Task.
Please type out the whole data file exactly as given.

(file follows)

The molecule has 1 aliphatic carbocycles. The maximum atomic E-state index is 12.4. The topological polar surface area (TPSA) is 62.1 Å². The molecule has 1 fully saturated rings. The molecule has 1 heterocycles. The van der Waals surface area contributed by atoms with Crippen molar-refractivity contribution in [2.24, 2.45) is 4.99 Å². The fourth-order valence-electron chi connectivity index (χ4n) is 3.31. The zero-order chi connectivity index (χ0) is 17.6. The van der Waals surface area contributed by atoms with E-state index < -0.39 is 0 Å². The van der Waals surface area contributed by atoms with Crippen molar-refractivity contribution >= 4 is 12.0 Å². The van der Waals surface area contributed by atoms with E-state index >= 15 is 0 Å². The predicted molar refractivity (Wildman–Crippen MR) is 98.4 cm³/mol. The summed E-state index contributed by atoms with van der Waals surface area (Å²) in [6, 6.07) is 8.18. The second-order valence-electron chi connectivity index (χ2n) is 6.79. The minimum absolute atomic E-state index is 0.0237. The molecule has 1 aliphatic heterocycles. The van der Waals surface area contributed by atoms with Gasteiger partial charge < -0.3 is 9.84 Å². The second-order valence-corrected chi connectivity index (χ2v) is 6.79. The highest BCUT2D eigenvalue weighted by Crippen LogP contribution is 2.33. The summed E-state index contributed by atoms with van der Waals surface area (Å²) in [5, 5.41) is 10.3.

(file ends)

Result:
The molecule has 1 aliphatic carbocycles. The maximum atomic E-state index is 12.4. The topological polar surface area (TPSA) is 62.1 Å². The molecule has 1 fully saturated rings. The molecule has 1 heterocycles. The van der Waals surface area contributed by atoms with Crippen molar-refractivity contribution in [2.24, 2.45) is 4.99 Å². The fourth-order valence-electron chi connectivity index (χ4n) is 3.31. The zero-order chi connectivity index (χ0) is 17.6. The van der Waals surface area contributed by atoms with E-state index < -0.39 is 0 Å². The van der Waals surface area contributed by atoms with Crippen molar-refractivity contribution >= 4 is 12.0 Å². The van der Waals surface area contributed by atoms with E-state index >= 15 is 0 Å². The predicted molar refractivity (Wildman–Crippen MR) is 98.4 cm³/mol. The summed E-state index contributed by atoms with van der Waals surface area (Å²) in [6, 6.07) is 8.18. The second-order valence-electron chi connectivity index (χ2n) is 6.79. The minimum absolute atomic E-state index is 0.0237. The molecule has 1 aliphatic heterocycles. The van der Waals surface area contributed by atoms with Gasteiger partial charge < -0.3 is 9.84 Å². The second-order valence-corrected chi connectivity index (χ2v) is 6.79. The highest BCUT2D eigenvalue weighted by Crippen LogP contribution is 2.33. The summed E-state index contributed by atoms with van der Waals surface area (Å²) in [5, 5.41) is 10.3.